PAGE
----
FARMINGTON — It appears an impasse in negotiations between Central Consolidated School District officials and a union representing teachers and other workers could result in no raises for some district employees.
CCSD spokesman James Preminger said the Central Consolidated Educators Association failed to meet a Friday deadline to respond to a collective bargaining offer, effectively turning down 3-percent raises for hourly union employees, including maintenance workers, bus drivers, cafeteria workers and custodians, and a 4.4-percent salary increases for teachers.
Preminger said the district was forced to revert to an earlier, less substantial offer to meet a deadline to file salary paperwork with the New Mexico Public Education Department for the upcoming school year.
The offer submitted to the state education department includes a 3.4-percent salary increase for teachers and a 3-percent salary increase for non-union hourly employees including human resources staff, payroll staff, finance staff, and district secretaries.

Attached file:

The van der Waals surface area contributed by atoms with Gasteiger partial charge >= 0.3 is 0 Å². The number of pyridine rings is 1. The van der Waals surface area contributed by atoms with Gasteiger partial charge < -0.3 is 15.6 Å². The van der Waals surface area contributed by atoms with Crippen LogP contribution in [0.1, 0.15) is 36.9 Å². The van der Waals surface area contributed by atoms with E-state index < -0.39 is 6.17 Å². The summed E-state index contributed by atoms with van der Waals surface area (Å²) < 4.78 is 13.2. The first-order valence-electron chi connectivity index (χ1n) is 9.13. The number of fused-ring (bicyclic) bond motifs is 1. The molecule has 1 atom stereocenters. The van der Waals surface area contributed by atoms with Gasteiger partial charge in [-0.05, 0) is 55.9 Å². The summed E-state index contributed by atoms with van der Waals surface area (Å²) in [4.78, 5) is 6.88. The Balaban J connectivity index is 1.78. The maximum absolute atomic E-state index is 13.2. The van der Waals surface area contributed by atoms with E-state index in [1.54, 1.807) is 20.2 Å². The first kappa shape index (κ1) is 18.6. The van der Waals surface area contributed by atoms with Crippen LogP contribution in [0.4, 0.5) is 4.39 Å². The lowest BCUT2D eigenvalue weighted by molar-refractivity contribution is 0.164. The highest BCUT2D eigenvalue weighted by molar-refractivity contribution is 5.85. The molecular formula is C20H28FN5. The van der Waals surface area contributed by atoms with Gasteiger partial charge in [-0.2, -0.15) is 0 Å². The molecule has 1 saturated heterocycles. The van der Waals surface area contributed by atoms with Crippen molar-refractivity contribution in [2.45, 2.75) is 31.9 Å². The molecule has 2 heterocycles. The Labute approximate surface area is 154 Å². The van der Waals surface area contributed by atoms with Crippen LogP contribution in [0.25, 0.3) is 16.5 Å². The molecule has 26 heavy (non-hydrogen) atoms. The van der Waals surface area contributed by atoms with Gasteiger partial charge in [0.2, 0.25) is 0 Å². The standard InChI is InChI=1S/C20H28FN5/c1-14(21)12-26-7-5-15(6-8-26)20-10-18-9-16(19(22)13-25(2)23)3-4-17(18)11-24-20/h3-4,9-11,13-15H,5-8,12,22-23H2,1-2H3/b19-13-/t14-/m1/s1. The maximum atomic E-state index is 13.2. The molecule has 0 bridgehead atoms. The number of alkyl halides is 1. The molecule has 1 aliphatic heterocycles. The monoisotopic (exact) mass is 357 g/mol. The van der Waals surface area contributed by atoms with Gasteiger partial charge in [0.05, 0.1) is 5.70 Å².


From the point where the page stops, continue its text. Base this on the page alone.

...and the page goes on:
If that offer stands, hourly union employees will not receive raises.
"We have to set salary schedules for the year and we hoped the union would accept the offer by noon on Friday but they did not accept it," Preminger said.
Union president Mel Sharp said the district's statement was misleading and incomplete regarding the labor negotiations, stating they did not "reject" or "turn down" raises.
The district and the union reached an impasse during the collective bargaining agreement discussions and were in the middle of a mediation session when the July 18 deadline occurred.
Sharp said the district imposed the deadline in the middle of a mediation session as the union fought to make sure more than a select group of employees received salary increases.
"All employees should get the raise, not a select group," Sharp said.
Sharp said an email received from the district on July 16 contained an offer with salary increases for some union hourly employees but the offer was not considered since it was not made during official mediation sessions.
"I didn't consider it an offer, I considered it an email," Sharp said.